Parts made by US and Western companies were found inside a single Iranian drone downed in Ukraine according to a Ukrainian intelligence assessment.
Of the 52 components Ukrainians removed from the Iranian Shahed-136 drone, 40 appear to have been manufactured by 13 different American companies. The remaining 12 components were manufactured by companies in Canada, Switzerland, Japan, Taiwan, and China.
What is surprising is that it should be harder to get components into Iran than Russia. The US has for years imposed tough export control restrictions and sanctions to prevent Iran from obtaining high-end materials.
There is no evidence suggesting that any of those companies are running afoul of US sanctions laws and knowingly exporting their technology to be used in the drones. Even with many companies promising increased monitoring, controlling where these parts end up in the global market is often very difficult for manufacturers.
It seems that the Russian and Iranians have set up shell companies to use to purchase the equipment and evade sanctions than it is for Western governments to uncover those front companies, which can sometimes take years, experts said.
Part of the issue is that the microelectronics industry relies heavily on third party distributors and resellers that are difficult to track, and the microchips and other small devices ending up in so many of the Iranian and Russian drones are not only inexpensive and widely available, they are also easily hidden.
According to the Ukrainian assessment, among the US-made components found in the drone were nearly two dozen parts built by Texas Instruments, including microcontrollers, voltage regulators, and digital signal controllers; a GPS module by Hemisphere GNSS; a microprocessor by NXP USA Inc.; and circuit board components by Analog Devices and Onsemi. Also discovered were components built by International Rectifier – now owned by the German company Infineon – and the Swiss company U-Blox.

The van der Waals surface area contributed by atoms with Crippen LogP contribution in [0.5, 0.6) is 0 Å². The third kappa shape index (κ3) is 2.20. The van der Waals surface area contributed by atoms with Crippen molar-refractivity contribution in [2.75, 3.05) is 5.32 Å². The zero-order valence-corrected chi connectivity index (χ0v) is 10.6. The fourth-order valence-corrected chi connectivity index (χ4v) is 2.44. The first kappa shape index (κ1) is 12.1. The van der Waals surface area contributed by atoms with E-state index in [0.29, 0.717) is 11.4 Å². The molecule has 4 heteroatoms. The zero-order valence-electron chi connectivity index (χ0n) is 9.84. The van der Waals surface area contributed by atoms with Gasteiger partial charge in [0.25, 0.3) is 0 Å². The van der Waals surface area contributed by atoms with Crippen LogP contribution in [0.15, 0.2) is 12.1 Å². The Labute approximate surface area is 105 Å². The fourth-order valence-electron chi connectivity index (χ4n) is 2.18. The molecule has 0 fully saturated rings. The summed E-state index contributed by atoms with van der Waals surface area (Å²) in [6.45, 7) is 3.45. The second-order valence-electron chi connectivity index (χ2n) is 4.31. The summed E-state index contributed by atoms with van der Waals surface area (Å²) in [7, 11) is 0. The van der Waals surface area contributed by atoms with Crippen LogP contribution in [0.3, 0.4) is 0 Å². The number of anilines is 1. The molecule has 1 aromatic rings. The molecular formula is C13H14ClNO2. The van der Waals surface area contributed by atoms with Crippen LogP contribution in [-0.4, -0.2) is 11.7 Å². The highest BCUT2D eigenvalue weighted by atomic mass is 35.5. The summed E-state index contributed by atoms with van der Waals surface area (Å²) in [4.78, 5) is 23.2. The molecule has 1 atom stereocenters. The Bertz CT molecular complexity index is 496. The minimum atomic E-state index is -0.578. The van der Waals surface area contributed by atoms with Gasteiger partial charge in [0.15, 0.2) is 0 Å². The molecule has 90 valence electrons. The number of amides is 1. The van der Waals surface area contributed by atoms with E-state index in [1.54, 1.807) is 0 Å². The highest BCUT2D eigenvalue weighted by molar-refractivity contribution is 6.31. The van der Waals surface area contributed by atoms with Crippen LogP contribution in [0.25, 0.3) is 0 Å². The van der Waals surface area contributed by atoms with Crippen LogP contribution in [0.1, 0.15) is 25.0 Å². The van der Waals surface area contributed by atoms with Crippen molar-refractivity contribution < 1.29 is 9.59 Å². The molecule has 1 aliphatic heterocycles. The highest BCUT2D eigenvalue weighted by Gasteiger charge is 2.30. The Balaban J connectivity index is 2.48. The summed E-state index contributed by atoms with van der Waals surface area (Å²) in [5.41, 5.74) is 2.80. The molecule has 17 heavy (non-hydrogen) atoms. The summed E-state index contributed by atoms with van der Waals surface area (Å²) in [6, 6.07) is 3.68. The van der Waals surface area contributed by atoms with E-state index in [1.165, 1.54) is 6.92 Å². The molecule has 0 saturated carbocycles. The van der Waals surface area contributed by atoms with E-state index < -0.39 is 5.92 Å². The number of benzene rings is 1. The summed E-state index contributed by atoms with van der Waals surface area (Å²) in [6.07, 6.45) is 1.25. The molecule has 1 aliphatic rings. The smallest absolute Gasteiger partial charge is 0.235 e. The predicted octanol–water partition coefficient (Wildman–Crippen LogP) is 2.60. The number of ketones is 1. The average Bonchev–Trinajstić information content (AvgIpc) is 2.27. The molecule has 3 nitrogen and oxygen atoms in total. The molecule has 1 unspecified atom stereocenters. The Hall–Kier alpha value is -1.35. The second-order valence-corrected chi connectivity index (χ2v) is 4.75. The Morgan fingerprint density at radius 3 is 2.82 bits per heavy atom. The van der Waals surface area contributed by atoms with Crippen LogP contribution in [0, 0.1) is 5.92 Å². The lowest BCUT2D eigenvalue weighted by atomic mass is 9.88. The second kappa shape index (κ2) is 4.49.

Texas Instruments said: ” TI complies with applicable laws and regulations in the countries where we operate, and partners with law enforcement organizations as necessary and appropriate. Additionally, we do not support or condone the use of our products in applications they weren’t designed for.”
Infineon said: "Infineon condemns the Russian aggression against Ukraine. It is a blatant violation of international law and an attack on the values of humanity.” He added that “apart from the direct business it proves difficult to control consecutive sales throughout the entire lifetime of a product. Nevertheless, we instruct our customers including distributors to only conduct consecutive sales in line with applicable rules.”
Analog Devices said in a statement that it was intensifying efforts “to identify and counter this activity, including implementing enhanced monitoring and audit processes, and taking enforcement action where appropriate…to help to reduce unauthorised resale, diversion, and unintended misuse of our products.”